For this essay, I intend to compare and contrast the way travel is represented in the novels Northanger Abbey by Jane Austen and Dracula by Bram Stoker.
Combined with the idea of travel is the idea of location. Although Austen herself was not widely travelled, she had nevertheless resided in various locations across the South of England during her lifetime, including Bath and Clifton, both of which feature in Northanger Abbey. She also spent many years living in small communities such as Chawton and Steventon, both in Hampshire. In her first novel, it is easy to assume that the travels undertaken by the heroine Catherine Morland are a reflection of Austen's personal experiences.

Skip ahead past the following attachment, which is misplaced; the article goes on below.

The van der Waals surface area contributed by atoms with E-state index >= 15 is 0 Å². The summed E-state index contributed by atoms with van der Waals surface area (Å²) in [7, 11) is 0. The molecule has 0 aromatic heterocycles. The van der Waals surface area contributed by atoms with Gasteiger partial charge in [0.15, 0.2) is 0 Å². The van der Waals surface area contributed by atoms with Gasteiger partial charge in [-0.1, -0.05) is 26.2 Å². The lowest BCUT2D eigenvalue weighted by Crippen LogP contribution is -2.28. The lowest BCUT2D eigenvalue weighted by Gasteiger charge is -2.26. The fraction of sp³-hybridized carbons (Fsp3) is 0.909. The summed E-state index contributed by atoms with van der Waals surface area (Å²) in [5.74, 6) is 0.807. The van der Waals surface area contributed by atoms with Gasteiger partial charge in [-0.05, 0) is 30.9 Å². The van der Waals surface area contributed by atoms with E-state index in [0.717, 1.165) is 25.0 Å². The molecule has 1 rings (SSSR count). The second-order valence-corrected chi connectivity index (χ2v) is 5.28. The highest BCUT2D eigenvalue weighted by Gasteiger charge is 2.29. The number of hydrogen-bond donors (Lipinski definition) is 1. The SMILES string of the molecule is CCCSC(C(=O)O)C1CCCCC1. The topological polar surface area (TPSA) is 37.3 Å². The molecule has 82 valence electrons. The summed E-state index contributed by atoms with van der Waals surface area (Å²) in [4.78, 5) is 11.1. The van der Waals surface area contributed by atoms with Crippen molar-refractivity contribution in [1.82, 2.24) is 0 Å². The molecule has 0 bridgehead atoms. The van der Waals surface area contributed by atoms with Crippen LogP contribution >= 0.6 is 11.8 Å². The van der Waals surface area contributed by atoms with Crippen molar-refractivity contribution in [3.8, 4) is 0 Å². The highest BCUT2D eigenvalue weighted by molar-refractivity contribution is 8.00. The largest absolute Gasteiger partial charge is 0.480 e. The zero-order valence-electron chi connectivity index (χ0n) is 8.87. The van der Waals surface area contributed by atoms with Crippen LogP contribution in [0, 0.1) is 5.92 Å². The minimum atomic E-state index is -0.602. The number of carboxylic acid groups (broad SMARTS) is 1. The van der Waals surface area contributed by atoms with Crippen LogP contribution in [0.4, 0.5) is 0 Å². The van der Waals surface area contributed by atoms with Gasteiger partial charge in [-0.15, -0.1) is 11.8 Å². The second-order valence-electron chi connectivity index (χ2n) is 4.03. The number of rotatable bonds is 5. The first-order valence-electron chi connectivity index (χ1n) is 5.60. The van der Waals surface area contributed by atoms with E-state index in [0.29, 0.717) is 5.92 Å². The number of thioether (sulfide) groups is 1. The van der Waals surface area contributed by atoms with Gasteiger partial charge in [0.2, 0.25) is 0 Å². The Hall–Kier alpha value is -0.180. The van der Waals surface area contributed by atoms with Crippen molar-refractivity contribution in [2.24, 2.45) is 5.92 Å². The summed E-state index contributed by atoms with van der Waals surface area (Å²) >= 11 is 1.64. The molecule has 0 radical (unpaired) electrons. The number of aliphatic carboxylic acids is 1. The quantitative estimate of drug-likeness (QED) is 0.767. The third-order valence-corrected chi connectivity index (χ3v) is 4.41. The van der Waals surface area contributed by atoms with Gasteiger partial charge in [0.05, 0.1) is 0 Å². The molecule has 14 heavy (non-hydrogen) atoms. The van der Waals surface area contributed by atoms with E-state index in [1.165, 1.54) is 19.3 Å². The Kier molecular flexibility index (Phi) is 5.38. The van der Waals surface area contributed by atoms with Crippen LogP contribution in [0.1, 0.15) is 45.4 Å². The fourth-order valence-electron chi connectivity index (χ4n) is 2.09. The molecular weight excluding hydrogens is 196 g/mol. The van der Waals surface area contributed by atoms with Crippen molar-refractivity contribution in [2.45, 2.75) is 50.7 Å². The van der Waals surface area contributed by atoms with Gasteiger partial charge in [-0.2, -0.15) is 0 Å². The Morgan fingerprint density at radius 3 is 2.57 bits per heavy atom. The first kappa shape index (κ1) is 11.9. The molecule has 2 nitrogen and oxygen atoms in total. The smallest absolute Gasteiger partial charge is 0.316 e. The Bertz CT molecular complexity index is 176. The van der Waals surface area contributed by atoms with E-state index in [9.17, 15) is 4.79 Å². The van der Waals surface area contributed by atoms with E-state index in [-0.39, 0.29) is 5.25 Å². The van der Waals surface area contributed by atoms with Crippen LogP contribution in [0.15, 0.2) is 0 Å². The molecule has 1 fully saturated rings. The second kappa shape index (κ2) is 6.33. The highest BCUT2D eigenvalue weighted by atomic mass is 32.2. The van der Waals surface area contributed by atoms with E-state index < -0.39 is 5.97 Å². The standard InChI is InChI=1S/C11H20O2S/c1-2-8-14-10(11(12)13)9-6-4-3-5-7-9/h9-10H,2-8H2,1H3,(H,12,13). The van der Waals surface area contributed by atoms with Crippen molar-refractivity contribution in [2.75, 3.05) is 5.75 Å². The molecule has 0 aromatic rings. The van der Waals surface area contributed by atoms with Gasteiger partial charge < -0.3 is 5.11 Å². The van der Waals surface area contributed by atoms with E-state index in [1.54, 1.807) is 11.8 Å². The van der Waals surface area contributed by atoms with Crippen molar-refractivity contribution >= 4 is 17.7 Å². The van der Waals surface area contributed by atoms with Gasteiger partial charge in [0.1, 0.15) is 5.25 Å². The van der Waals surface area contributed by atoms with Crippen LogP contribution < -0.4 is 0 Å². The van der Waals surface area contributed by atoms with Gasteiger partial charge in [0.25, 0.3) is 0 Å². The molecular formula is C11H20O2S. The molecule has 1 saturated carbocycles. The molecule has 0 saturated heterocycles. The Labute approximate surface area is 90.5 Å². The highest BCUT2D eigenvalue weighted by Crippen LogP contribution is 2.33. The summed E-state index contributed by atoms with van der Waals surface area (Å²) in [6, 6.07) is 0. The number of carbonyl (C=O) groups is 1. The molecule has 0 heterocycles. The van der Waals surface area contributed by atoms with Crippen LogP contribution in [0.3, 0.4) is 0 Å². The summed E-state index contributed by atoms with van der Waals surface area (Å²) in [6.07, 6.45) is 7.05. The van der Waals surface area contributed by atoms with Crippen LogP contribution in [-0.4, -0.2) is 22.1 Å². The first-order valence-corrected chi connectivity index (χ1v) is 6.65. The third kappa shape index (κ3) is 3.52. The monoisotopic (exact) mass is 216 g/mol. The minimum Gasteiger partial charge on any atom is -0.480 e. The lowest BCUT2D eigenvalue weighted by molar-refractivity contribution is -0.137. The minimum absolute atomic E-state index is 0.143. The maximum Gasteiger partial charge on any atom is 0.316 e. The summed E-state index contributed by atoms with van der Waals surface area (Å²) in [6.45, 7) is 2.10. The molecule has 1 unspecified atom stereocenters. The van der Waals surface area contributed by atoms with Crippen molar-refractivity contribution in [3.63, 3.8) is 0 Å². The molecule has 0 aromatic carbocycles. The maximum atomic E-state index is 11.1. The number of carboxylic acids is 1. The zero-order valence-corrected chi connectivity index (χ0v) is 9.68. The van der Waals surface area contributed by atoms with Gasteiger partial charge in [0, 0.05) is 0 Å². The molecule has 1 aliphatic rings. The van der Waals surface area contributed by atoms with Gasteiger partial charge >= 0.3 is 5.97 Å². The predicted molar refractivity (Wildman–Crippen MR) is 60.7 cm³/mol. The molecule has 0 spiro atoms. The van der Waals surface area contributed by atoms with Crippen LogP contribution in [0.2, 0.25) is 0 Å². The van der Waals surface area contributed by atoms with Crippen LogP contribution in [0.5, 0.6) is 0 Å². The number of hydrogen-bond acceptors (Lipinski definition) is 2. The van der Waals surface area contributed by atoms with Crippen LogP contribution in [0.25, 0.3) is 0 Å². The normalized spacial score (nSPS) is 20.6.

As well as being a utilisation of the author's own knowledge of the geography of Southern England, travel and location are also closely connected to Austen's treatment of Gothic conventions in the novel. Catherine, as an uncritical reader of Gothic literature, relates her real-life experiences to those she has encountered in her reading, and Austen compares the two in her brief description of the initial journey to Bath: ' ...performed with suitable quietness and uneventful safety. Neither robbers nor tempests befriended them, nor one lucky overturn to introduce them to the hero' (Austen, Northanger Abbey, p.6). Here we see how Austen's description of the journey fulfils three functions: it highlights and satirises the plot devices of the Gothic novel, it extends the satire by comparing those devices to the mundane reality of a journey through the English countryside, and it shows to the reader the naive and uncritical character of her heroine - a character who will gradually change and mature during the course of the story.